Amri Johnson: Leveraging STEM Collaboration to Spur D&I Innovation

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By Andre LaFontant

As the Global Head of Diversity and Inclusion at Novartis for Biomedical Research, Amri Johnson is tasked with facilitating cultural diversity as a means to foster breakthroughs in scientific research.

“When I began in 2009, I came to create what our former president called the ‘Sociology of Innovation,’” stated Johnson. “The organizational climate and culture were critical for people to be able to connect and bring these scientific ideas together for the sake of coming to a nuanced understanding of research.”

Simply put, Novartis mines for talent across all backgrounds in the effort to conduct the most well-rounded approach to research.

Before devoting nine years of his career to the diversity and inclusion sector, Johnson was a seasoned epidemiologist.

“Epidemiology was my entry point into the so-called diversity and inclusion space. What I saw was that a lot of the problems, in health disparities, were cultural. We called them diversity problems, but they were really a lack of cultural understanding and intelligence about the people we work within the public sphere,” Johnson said.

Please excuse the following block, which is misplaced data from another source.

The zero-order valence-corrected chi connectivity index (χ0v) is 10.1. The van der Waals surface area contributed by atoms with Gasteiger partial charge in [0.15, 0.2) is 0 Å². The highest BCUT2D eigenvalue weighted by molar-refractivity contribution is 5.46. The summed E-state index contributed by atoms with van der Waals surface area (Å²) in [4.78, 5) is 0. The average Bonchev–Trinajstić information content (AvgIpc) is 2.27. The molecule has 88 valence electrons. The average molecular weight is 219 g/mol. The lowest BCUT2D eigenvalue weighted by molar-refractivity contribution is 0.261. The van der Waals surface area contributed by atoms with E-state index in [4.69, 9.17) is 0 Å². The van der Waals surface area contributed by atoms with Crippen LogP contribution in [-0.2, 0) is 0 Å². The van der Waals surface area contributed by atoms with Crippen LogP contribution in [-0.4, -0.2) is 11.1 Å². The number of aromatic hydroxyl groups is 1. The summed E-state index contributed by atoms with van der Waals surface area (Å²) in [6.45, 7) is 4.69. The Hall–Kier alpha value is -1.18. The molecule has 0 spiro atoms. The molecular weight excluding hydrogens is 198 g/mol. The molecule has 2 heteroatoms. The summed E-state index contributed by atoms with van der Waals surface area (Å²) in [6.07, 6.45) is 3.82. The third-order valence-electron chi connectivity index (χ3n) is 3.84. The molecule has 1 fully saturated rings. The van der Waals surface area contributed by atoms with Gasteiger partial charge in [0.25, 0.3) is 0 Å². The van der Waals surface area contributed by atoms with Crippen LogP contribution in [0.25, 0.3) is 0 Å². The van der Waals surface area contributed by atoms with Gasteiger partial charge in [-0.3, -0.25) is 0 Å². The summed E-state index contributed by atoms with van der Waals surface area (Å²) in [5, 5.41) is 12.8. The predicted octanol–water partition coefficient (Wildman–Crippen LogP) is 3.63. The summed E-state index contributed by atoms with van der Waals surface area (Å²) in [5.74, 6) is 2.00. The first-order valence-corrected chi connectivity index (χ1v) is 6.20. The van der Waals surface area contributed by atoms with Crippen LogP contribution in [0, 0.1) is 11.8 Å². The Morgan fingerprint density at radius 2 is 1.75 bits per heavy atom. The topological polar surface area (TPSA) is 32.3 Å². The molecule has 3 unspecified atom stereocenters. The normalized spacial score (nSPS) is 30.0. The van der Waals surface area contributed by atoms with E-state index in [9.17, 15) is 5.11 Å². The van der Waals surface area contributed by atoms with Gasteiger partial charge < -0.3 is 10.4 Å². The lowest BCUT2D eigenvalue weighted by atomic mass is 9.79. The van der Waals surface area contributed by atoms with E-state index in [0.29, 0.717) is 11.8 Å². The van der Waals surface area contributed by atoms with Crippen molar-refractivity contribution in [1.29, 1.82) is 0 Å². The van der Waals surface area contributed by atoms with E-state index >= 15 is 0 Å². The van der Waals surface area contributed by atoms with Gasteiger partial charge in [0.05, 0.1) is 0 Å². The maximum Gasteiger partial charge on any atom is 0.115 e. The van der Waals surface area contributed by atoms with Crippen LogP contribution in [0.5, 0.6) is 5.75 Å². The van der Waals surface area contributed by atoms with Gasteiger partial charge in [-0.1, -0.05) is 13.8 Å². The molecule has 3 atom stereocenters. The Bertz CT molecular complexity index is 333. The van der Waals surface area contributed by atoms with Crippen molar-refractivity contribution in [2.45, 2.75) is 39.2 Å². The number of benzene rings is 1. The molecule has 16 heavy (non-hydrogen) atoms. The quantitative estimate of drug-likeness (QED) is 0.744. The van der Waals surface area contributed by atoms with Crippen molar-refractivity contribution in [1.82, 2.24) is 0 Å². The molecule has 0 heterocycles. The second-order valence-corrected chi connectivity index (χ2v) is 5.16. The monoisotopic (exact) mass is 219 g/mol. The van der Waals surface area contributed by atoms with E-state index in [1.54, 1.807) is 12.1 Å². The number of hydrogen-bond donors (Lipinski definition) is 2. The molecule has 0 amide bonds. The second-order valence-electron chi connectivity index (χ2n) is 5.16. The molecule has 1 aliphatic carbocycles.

In order to broaden cultural understanding, Johnson recruits a “Faculty of Scholars” spanning academia to work within their labs through the Next Generation Scientist Program.

The collaborative internship program allows for scientists from other countries—such as Bazet Lyonnet, an Argentinian researching tuberculosis—to gain first-hand experience working in Novartis labs. The program benefits international scientists and strengthens Novartis’ network of global perspectives in the fight against harmful pathogens.

“When we practice diversity and inclusion at a high level, it’s really just what should be expected around organizational effectiveness and organizational development,” Johnson said.

Utilizing as many collaborative avenues as possible how Novartis makes sure their organization is most effective. Additionally, understanding the value of varying groups is the precursor to the thorough acceptance of change within the biomedical research field.

Johnson commented that “gender is one dimension of an identity. There are additional dimensions that we must understand so to better engage and support the many identities of an individual.”

Whether working with scientists and researchers in the US or from around the globe, Novartis for Biomedical Research is committed to achieving its goals, collaborative and innovative diversity and inclusion programs.